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LONGEVITY

FOR A YOUNG FAMILY, JACQUE JENKINS-STIREMAN DESIGN AND PRICE WEST TRANSFORM A BEAUTIFUL BUT DATED HOME INTO SOMETHING ENTIRELY NEW.


Story
DINA MISHEV
Photos
TUCK FAUNTLEROY

JACQUE JENKINS-STIREMAN DESIGN
INTERIOR DESIGN
JJSTIREMANDESIGN.COM

PRICE WEST
ARCHITECTURE
PRICEWESTARCHITECTURE.COM

It is hard to select one thing I love from this project because there are so many moments,” says architect Alison Price, of Price West, about a 4,456-square-foot home built in 2000 that she recently worked with interior design firm Jacque JenkinsStireman Design (JJSD) to update. “I am quite proud of how we evolved the story of this house. Connecting the old with the new. It was a fun and deeply satisfying puzzle to solve.”

While Price and JJSD’s collaboration fundamentally changed the way this home looks and functions, the original request was simple. “Initially, the homeowners primary request was for a larger kitchen and some other simple updates to finishes and furnishings. They wanted to lighten up the spaces,” says Jacque Jenkins-Stireman, who has been doing interiors in Jackson Hole homes for 25 years, 19 of these at her eponymous firm. After visiting the house together, Price and Jenkins-Stireman suggested to their clients that the kitchen could be enlarged by opening it up to the adjacent-but-separate great room. It was at this point that they began to realize the real bones of the home and the project grew from there.

This idea inspired the homeowners. “Do you think we can accomplish a lighter, brighter feeling throughout the house?” they asked the design team. Jenkins-Stireman and Price, who founded her own architecture firm in 2019 after working for prominent architecture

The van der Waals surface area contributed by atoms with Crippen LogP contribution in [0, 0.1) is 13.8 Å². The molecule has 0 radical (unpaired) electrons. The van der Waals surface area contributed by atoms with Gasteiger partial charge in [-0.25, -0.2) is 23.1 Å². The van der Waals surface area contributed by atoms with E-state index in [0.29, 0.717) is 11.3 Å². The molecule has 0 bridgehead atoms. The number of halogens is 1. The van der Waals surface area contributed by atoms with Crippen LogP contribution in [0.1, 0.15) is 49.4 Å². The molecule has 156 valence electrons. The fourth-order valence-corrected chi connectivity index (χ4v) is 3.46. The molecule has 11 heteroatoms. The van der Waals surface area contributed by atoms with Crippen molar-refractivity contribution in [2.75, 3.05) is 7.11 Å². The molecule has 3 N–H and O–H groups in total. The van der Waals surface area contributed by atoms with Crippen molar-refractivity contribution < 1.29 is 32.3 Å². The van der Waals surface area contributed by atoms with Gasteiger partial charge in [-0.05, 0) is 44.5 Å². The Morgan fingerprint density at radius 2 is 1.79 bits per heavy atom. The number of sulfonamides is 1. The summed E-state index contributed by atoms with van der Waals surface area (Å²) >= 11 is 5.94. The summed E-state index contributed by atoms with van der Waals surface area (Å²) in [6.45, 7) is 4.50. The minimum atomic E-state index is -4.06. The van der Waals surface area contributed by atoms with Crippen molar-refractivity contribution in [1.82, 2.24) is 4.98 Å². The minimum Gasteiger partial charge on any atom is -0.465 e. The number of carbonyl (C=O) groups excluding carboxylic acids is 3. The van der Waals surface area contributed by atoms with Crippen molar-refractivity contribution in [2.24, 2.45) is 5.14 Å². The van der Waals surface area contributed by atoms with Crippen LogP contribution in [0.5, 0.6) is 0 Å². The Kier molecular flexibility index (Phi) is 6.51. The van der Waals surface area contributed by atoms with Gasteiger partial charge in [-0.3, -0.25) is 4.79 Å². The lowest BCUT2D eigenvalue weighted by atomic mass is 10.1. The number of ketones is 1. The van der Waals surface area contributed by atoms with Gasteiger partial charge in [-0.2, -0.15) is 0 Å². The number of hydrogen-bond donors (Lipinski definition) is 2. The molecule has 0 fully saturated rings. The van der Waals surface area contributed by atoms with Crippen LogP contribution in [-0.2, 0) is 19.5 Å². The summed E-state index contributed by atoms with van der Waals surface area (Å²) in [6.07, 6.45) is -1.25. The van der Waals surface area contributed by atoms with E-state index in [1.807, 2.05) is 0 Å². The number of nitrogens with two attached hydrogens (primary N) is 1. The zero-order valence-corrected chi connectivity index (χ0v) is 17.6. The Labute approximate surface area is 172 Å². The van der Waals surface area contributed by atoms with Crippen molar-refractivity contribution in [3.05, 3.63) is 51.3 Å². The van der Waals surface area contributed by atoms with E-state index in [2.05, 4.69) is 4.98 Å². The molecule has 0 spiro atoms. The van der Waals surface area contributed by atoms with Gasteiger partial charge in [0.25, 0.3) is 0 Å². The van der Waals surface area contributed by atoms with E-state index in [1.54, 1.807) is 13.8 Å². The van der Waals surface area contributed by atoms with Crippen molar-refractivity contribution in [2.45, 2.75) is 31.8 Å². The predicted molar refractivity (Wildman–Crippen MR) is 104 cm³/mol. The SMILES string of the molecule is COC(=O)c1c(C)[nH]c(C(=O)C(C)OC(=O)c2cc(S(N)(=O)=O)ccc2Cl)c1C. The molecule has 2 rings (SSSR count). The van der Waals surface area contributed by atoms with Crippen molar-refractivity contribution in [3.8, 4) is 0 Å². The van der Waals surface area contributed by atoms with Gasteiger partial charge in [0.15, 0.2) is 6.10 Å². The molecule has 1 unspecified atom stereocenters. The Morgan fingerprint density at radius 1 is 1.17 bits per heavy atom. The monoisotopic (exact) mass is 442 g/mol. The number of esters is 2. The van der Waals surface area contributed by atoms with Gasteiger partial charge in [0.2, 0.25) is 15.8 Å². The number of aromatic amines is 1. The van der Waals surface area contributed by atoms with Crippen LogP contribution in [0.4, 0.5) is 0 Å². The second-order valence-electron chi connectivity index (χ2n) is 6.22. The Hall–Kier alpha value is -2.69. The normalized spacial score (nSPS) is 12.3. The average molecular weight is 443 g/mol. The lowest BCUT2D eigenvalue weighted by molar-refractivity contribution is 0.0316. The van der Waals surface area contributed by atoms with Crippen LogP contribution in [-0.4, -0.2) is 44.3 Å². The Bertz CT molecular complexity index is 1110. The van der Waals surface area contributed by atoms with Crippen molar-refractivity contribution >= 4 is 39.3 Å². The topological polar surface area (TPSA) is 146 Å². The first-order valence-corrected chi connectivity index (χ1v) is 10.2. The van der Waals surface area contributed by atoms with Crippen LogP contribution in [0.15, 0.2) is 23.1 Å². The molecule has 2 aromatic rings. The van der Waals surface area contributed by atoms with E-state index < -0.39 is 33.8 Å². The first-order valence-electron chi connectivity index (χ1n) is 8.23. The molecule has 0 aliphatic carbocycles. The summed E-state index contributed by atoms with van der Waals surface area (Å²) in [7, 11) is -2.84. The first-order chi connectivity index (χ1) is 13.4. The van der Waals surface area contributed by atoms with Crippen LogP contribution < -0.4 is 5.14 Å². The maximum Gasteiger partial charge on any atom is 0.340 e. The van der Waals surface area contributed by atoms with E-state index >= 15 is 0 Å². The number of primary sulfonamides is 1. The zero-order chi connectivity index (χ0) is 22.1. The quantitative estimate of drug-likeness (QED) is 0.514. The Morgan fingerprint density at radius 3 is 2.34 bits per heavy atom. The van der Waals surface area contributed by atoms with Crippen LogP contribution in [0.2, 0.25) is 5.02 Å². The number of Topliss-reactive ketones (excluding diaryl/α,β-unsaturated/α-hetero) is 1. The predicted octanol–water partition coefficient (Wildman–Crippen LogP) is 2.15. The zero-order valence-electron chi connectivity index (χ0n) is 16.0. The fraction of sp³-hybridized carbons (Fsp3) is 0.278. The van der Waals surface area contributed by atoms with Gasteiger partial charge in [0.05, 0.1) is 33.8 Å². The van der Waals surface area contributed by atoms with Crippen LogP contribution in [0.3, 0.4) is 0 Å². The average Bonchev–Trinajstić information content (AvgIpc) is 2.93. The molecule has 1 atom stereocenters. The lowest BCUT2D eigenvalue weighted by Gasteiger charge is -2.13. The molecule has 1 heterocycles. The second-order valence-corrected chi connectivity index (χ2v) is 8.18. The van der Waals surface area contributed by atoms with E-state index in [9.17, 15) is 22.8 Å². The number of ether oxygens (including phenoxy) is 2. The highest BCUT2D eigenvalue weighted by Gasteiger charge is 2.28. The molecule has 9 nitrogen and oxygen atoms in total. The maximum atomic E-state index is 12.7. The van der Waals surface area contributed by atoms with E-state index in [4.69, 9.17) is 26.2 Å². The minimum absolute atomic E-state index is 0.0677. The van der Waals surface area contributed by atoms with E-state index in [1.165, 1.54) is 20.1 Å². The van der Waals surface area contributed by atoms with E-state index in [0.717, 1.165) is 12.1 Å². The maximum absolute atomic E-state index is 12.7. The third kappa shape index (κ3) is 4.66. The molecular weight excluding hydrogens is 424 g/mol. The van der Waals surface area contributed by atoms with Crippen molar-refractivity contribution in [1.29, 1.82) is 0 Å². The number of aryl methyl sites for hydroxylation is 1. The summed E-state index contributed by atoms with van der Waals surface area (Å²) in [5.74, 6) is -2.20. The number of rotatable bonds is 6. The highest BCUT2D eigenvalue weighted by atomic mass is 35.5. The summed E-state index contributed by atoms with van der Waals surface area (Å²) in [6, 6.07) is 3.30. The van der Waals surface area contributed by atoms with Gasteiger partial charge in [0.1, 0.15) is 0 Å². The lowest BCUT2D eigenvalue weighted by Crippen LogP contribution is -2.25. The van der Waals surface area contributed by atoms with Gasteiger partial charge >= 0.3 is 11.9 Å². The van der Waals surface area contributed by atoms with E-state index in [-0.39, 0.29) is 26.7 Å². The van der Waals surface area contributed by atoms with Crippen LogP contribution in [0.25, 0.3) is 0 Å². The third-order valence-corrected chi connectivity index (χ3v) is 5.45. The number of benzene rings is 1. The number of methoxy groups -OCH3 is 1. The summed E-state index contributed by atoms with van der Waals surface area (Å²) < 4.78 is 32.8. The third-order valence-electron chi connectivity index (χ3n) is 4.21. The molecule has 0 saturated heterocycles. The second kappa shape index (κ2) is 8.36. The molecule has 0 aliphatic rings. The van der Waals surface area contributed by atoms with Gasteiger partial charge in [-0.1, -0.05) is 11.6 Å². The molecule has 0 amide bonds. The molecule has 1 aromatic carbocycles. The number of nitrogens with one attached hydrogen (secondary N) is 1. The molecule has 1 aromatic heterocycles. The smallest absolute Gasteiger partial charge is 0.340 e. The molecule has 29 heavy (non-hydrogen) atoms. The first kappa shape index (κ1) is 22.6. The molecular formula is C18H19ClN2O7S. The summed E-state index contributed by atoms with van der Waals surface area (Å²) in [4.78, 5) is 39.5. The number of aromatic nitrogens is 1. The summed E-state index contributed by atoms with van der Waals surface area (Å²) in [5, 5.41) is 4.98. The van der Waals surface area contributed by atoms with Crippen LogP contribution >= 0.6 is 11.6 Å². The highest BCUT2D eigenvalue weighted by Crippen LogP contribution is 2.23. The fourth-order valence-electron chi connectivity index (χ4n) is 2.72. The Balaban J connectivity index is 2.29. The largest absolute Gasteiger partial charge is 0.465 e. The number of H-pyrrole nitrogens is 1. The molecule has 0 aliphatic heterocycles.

firms in the valley, answered with an unequivocal “yes.”

Even though the scope of the remodel had changed, Jenkins-Stireman and Price worked to keep it as minimal as possible while achieving their clients’ goals. “Saying a house has great bones is a cliché statement, but, in this house, it’s true,” says JenkinsStireman. Price adds, “While the 20 year-old layout of this home didn’t meet the current needs of the family, we started with something that was well-crafted, and because of that we were able to affect a substantial and dramatic transformation without a total overhaul.”

It was only in the home’s great room/kitchen and the primary bedroom suite that extensive changes were made. In three other bedrooms and three bathrooms, Price, Jenkins-Stireman, and JJSD’s Vanessa Pratt were able to create bright and airy spaces with small changes, like new lighting fixtures, bedscapes, draperies, and painting and updating furniture. “Vanessa really breathed new life into these rooms and transformed the other primary spaces with a completely reimaged direction and palette,” Jenkins-Stireman says.

The primary suite and kitchen/great room required 18 months of construction work; some walls were removed and others added, and flow and functionality were reimagined. In the primary suite, the entrance and fireplace were repositioned, and individual Mr. and Mrs. closets and bathrooms were consolidated. You’d say the new bathroom in the primary suite is spa-like, but that doesn’t do it justice. It’s truly a haven for relaxation and renewal.

In the great room, which already had floorto-ceiling windows facing the Tetons, Price and Jenkins-Stireman had to figure out how to create a connection between it and the adjacent kitchen. This was accomplished by redefining the wall between them. To visually tie together the two sides of this new space and keep it from feeling “too big,” Jenkins-Stireman installed rock facades on the walls at either end. Price also relocated the fireplace here to create a feeling of symmetry and an anchor within the home.

“To be able to take something of such quality and beauty and to preserve and update it rather than creating the carbon footprint of a new build is something I love to do,” Jenkins-Stireman says. “We made a classic log home current and added years of longevity to it.”

Price says her architectural design process is all about seeing the potential of a space, and that is why she loves working on renovation projects like this one. “It’s about being curious with the design team and listening to what is there—the clients and the home.

The process and end result are better when the architect and designer work together from the start.
— Jacque Jenkins-Stireman, interior designer